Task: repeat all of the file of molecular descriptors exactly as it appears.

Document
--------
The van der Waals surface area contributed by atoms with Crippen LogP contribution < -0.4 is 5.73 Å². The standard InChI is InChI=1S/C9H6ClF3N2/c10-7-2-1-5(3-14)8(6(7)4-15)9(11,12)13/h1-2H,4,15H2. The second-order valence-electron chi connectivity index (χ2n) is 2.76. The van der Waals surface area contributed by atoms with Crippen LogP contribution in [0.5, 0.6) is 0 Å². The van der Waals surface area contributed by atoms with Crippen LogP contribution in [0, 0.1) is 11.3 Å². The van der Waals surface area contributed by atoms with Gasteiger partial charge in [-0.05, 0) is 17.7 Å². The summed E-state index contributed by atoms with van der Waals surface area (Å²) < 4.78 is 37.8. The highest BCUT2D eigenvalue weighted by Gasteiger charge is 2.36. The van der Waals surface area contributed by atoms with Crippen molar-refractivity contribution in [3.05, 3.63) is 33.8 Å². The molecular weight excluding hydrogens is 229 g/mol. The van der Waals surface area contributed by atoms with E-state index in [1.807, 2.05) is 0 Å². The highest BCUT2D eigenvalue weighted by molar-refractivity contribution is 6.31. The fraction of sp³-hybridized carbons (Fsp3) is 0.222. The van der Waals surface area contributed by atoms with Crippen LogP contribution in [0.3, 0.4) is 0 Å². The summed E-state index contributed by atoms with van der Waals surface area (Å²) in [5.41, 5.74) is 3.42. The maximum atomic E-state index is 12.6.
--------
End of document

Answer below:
The van der Waals surface area contributed by atoms with Crippen LogP contribution < -0.4 is 5.73 Å². The standard InChI is InChI=1S/C9H6ClF3N2/c10-7-2-1-5(3-14)8(6(7)4-15)9(11,12)13/h1-2H,4,15H2. The second-order valence-electron chi connectivity index (χ2n) is 2.76. The van der Waals surface area contributed by atoms with Crippen LogP contribution in [0.5, 0.6) is 0 Å². The van der Waals surface area contributed by atoms with Crippen LogP contribution in [0, 0.1) is 11.3 Å². The van der Waals surface area contributed by atoms with Gasteiger partial charge in [-0.05, 0) is 17.7 Å². The summed E-state index contributed by atoms with van der Waals surface area (Å²) < 4.78 is 37.8. The highest BCUT2D eigenvalue weighted by Gasteiger charge is 2.36. The van der Waals surface area contributed by atoms with Crippen molar-refractivity contribution in [3.05, 3.63) is 33.8 Å². The molecular weight excluding hydrogens is 229 g/mol. The van der Waals surface area contributed by atoms with E-state index in [1.807, 2.05) is 0 Å². The highest BCUT2D eigenvalue weighted by molar-refractivity contribution is 6.31. The fraction of sp³-hybridized carbons (Fsp3) is 0.222. The van der Waals surface area contributed by atoms with Crippen LogP contribution in [0.3, 0.4) is 0 Å². The summed E-state index contributed by atoms with van der Waals surface area (Å²) in [5.41, 5.74) is 3.42. The maximum atomic E-state index is 12.6.